After numerous attempts to stop my loving mother from talking to my head off during the show I managed to get through the first two chapters. *wipes sweat* my eyes were glued and I just might have to add this show to a long list of my addictive series a few slots behind Scandal and SVU (that’s big!). House of Cards, probably short for white house of revenge and pulling cards, is a world wind of politics with a 50s-esque detective/crime movie feel to it. If only there were black and white scenes. Francis “Frank” Underwood is a congressman for over 20 years who is the almost guaranteed position of Secretary of State to only have it slipped from under his nose for unknown reasons. The opening scene is the sound of hit and run leaving a dog to whimper out of pain. Frank decides to put the poor dog out of his misery while reciting one of the greatest dramatic monologues in a series I have heard thus far. “There are two kinds of pain the sort of pain makes you strong or useless pain, sort of pain that’s only suffering. I have no patience for useless things. Moments like this requires someone who will act, who will do the unpleasant thing, the necessary thing. There. No more pain.” *standing ovation*
I instantly connected the dog to some sort of downfall, someone being weak or useless within this series and someone will find away to either fix or get rid of the underdog. But who is it? Later on the episode Zoe Barnes, un-lovingly called “twitter twat” by her coworker, is introduced an upcoming Journalist at The Washington Herald. She is obviously the underdog there. Her name is barely remembered and she is stuck writing about things that she could care less about and probably most people. But things change for her, rather quickly. Her and Frank become allies down the line. His information helps her to move up the food chain of Journalism and her articles help him to take down one person after the other. I was not clear if he’s a part of her plot or vice versa but it seems to be satisfying for both, so far. Something makes me believe that Frank is looking out for Zoe because he knows she’s a lion being forced to do sheep work. He seems like the character that can fire someone up, evoke emotions, manipulate, etc. someone without them having the slightest clue. One thing I know is he is already the lion in his field and the white house is going to be his dinner.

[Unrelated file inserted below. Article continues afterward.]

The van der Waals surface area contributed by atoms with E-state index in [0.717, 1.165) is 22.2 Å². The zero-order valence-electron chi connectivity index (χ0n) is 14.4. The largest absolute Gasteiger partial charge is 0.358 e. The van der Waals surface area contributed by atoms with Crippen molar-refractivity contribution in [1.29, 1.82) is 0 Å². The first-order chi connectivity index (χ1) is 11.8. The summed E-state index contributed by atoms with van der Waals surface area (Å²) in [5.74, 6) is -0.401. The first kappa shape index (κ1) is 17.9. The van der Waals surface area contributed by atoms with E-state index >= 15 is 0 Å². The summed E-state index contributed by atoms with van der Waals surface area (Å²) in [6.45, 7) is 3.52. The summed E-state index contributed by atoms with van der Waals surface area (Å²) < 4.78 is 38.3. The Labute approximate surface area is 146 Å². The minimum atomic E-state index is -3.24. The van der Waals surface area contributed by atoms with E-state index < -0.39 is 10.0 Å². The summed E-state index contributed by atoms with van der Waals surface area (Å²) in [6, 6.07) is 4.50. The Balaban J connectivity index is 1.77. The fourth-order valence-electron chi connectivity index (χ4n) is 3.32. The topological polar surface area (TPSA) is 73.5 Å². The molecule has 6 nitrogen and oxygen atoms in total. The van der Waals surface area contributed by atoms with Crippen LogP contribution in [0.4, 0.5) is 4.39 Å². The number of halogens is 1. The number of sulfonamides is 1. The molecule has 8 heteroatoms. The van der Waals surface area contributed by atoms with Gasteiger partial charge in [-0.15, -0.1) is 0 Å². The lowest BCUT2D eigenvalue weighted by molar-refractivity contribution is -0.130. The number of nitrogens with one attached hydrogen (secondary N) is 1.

Frank’s plan seems to be at top of its game. But as said in Notorious, “Once you’re at the top, the only way is down.” I don’t think he has reached the top just yet. That would be too quick. But the downfall I’m scared and anxious to see how this goes. As for his wife’s story with her charity I’m still not sure of how it plays into the story line. Were they looking for something to fill the gaps. I have no idea, hopefully future episodes will reveal it to us and it is not another part of the story line that gets lost in the series.
Honestly I was overwhelmed by how much happened in these two episodes, in a good way and a slight bad way. It seemed a little rushed. I thought to myself, “why is this all happening so quickly in the first chapters?” Then I thought about how Breaking Bad started out in the beginning and lead to so much more greatness.
Eleven more chapters to go and eleven more of the many moments with my mother asking me “What’s happening?, Who is that guy?, Why did he do that?”